There is magic in a story. Some stories can show us that the divine exists – that there are forces that make things happen. I share this story about longing.
On a cold, foggy morning I went to a large shelter for the homeless, where we were on the third session of a new program. On this day, in a small, windowless room, a woman walked in to the room where we held the circles. No one else came that day, which was unusual. But I knew to trust that this is how the circle was meant to be. Just one woman.
I liked her from the start. She was animated and had a bright quality to her, although she had lost a job, and her home. When she spoke, traces of her origins in Mexico came through in a lilting way.
“I’m glad I’m the only one,” she said. “I need to talk. There are things I can’t talk about in front of the others.” She paused. “How should I begin?”
“Wherever you like,” I said.
Her words tumble out. They fill the room with barely a pause for breath. “I have a pain in my heart. My friends tell me to get over it. But I can’t. They don’t understand.”
Lucinda speaks, moving back and forth in time. She tells us about a broken marriage, of being in Mexico as a girl, of estrangement from her son, whom she loves. Of having difficulty with a relative which meant she had nowhere to sleep. Hence, knocking on the door of the shelter, every day for a week until a space opened up. Of not wanting to be a girl when she was young. But then finding the beauty of her body. And how she used to know calm when she was a girl, sitting by the ocean in Mexico. Where did it go, this calm? She has never been homeless before.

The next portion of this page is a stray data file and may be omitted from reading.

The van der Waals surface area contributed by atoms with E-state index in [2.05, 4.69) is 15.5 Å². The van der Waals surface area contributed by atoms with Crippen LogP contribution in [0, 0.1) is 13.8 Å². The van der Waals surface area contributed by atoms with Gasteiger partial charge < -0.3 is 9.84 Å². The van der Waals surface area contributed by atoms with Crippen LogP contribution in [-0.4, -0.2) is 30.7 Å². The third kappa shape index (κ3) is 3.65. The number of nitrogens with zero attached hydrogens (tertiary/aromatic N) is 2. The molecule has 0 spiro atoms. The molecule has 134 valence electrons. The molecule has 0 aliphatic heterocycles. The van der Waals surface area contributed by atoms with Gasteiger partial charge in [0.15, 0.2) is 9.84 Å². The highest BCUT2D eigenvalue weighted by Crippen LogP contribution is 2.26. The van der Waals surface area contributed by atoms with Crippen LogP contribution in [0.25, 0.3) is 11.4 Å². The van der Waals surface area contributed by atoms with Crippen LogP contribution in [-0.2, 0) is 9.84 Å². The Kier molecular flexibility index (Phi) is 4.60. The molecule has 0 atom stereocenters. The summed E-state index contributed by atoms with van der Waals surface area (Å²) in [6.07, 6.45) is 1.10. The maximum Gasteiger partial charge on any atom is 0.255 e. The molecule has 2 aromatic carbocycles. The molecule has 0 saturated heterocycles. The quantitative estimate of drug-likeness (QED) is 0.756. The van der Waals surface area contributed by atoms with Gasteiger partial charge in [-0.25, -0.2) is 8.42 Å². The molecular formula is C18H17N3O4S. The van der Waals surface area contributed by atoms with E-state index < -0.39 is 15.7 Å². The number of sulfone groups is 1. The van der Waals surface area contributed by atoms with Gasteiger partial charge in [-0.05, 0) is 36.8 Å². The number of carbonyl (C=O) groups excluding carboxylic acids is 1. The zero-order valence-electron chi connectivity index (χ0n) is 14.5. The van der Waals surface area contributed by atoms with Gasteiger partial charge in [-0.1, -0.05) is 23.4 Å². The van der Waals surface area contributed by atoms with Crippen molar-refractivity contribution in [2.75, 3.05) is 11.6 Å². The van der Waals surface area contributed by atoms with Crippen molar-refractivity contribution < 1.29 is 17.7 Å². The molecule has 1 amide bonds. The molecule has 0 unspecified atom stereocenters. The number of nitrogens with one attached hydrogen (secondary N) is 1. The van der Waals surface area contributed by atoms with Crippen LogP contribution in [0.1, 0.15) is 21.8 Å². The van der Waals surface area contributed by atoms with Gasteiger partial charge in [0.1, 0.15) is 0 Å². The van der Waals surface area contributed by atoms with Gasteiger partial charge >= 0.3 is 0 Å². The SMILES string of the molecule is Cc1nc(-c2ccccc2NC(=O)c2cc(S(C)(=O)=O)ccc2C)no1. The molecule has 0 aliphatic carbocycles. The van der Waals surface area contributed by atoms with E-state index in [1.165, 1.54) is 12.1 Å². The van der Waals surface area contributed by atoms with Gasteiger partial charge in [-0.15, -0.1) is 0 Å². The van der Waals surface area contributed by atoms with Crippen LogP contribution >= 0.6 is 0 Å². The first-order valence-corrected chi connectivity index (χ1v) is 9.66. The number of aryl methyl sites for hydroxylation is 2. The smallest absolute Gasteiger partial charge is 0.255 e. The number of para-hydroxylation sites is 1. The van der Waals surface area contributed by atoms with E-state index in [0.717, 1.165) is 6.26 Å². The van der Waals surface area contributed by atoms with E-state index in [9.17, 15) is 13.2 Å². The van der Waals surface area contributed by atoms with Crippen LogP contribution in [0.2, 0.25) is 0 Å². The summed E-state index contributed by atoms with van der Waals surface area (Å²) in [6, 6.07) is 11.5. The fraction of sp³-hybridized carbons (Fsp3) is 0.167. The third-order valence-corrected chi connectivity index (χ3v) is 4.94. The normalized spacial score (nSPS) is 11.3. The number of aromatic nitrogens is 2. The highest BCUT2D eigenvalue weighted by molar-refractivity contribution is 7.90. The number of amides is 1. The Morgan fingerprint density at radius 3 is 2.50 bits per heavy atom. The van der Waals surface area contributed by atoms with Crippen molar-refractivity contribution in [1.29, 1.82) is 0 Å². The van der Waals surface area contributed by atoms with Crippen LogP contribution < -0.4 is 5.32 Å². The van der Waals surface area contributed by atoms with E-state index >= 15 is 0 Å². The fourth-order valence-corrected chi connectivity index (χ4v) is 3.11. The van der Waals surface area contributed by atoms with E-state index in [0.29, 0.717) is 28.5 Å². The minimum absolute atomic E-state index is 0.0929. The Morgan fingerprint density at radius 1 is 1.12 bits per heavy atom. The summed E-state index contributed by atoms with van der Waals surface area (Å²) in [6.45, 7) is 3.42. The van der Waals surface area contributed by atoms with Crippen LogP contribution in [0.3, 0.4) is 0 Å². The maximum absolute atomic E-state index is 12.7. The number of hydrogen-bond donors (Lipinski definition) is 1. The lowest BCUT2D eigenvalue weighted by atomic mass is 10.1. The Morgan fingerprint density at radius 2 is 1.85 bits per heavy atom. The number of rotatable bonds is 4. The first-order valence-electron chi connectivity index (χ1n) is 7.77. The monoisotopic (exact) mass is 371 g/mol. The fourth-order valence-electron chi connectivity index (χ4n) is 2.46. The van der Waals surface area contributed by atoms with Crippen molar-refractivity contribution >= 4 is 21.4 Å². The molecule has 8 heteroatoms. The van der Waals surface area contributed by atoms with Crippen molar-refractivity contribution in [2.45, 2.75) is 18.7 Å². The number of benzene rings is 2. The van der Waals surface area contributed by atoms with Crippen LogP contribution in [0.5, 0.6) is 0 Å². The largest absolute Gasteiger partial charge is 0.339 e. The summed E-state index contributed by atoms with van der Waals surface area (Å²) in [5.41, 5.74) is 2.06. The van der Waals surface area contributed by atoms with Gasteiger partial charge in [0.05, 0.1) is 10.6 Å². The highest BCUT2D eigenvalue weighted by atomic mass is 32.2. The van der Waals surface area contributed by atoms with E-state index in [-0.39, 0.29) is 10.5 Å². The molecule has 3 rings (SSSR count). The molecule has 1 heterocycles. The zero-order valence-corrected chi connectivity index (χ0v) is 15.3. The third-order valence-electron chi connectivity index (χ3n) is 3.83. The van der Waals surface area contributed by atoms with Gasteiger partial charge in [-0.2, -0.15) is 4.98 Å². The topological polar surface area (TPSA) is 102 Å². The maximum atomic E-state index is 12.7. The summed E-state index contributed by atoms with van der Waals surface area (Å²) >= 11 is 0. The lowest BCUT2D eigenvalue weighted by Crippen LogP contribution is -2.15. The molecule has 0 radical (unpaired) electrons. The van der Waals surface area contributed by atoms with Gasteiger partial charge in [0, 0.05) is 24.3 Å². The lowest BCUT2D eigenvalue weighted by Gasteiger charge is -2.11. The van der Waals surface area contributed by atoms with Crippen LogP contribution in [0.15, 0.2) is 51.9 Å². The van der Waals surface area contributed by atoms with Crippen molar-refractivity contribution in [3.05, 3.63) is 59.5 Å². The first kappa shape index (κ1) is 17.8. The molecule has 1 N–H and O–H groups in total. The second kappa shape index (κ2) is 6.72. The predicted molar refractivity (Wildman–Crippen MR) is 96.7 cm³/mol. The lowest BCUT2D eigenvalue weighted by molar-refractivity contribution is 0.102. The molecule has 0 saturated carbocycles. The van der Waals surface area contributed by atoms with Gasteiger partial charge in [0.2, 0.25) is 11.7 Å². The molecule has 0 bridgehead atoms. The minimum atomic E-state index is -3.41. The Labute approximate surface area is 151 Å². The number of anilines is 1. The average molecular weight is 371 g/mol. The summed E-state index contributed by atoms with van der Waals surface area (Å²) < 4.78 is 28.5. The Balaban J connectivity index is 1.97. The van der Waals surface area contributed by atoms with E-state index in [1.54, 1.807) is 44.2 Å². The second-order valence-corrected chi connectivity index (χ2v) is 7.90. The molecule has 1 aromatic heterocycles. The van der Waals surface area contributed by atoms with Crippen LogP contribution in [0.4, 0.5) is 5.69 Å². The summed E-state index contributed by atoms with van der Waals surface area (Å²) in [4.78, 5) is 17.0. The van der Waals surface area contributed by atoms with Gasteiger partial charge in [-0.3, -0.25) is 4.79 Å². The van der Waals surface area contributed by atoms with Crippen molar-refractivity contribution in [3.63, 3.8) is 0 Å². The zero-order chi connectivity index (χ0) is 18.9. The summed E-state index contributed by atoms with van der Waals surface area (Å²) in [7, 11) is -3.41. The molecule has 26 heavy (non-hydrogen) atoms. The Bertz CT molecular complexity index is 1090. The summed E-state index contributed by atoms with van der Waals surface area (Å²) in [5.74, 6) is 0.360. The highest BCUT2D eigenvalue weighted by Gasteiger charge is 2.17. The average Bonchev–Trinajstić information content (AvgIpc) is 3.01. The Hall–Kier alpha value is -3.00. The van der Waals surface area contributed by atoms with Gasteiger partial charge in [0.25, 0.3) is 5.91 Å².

Twenty minutes later, Lucinda is still talking and I feel as if I can’t listen anymore. But suddenly, she pauses, for just a moment.
The co-facilitator says, “There’s a Yes in all of this. Something in you knows, and then you can value it.”
And I begin to speak too, though I’m not sure she’ll understand. I tell her that I hear something in her stories. Her longing which is a natural part of her being, like a thread woven through her life.
Lucinda closes her eyes, her face serious and in deep concentration. At this point we meditate together. There’s now a sense of utter peace, a stillness in the room. After the meditation, Lucinda begins to speak. It is not just her words that touch me, but the quiet place from which she speaks.
I have always had this inside me. I just didn’t have a language for it. You have given me a language. The words. Now I know I have this inside me. Everyone should know this.
This longing for the sacred in life, for the Source – is a power so potent. It can unite what is fragmented within us. When we value this longing, it flows into life. Like a green stream that runs through us, nourishing the earth.
Your work and openness reach all the way to New Zealand. Just a breath away.
Thank you, Anne, for bringing the circle of one all the way to South Carolina. I will remember this story when I touch the Stillness, the I Am.
There’s a little light inside of you.
The truth of your message touched me deeply. Thanks you.
Thank you Anne, again and again, for the deep nourishment that comes from sharing real stories.